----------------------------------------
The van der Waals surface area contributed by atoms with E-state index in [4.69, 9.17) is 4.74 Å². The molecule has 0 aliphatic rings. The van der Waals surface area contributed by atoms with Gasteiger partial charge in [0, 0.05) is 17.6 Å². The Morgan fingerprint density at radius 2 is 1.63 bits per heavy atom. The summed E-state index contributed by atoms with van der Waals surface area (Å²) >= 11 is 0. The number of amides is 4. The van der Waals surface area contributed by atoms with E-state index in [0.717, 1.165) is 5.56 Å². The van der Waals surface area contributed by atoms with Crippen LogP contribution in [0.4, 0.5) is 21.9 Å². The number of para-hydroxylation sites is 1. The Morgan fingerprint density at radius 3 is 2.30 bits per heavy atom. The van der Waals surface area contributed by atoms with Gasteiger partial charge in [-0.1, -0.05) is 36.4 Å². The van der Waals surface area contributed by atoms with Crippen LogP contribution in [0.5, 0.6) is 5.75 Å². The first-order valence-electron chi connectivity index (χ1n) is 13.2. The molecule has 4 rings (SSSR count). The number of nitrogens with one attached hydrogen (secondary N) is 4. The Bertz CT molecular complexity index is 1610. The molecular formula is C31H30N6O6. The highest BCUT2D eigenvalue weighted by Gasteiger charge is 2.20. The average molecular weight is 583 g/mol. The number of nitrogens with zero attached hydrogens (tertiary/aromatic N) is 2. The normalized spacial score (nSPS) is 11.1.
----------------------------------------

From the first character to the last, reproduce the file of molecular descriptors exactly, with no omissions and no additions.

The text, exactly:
The van der Waals surface area contributed by atoms with E-state index in [4.69, 9.17) is 4.74 Å². The molecule has 0 aliphatic rings. The van der Waals surface area contributed by atoms with Gasteiger partial charge in [0, 0.05) is 17.6 Å². The Morgan fingerprint density at radius 2 is 1.63 bits per heavy atom. The summed E-state index contributed by atoms with van der Waals surface area (Å²) >= 11 is 0. The number of amides is 4. The van der Waals surface area contributed by atoms with E-state index in [0.717, 1.165) is 5.56 Å². The van der Waals surface area contributed by atoms with Crippen LogP contribution in [0.4, 0.5) is 21.9 Å². The number of para-hydroxylation sites is 1. The Morgan fingerprint density at radius 3 is 2.30 bits per heavy atom. The van der Waals surface area contributed by atoms with Gasteiger partial charge in [-0.1, -0.05) is 36.4 Å². The van der Waals surface area contributed by atoms with Crippen LogP contribution in [0.5, 0.6) is 5.75 Å². The first-order valence-electron chi connectivity index (χ1n) is 13.2. The molecule has 4 rings (SSSR count). The number of nitrogens with one attached hydrogen (secondary N) is 4. The Bertz CT molecular complexity index is 1610. The molecular formula is C31H30N6O6. The highest BCUT2D eigenvalue weighted by Gasteiger charge is 2.20. The average molecular weight is 583 g/mol. The number of nitrogens with zero attached hydrogens (tertiary/aromatic N) is 2. The normalized spacial score (nSPS) is 11.1.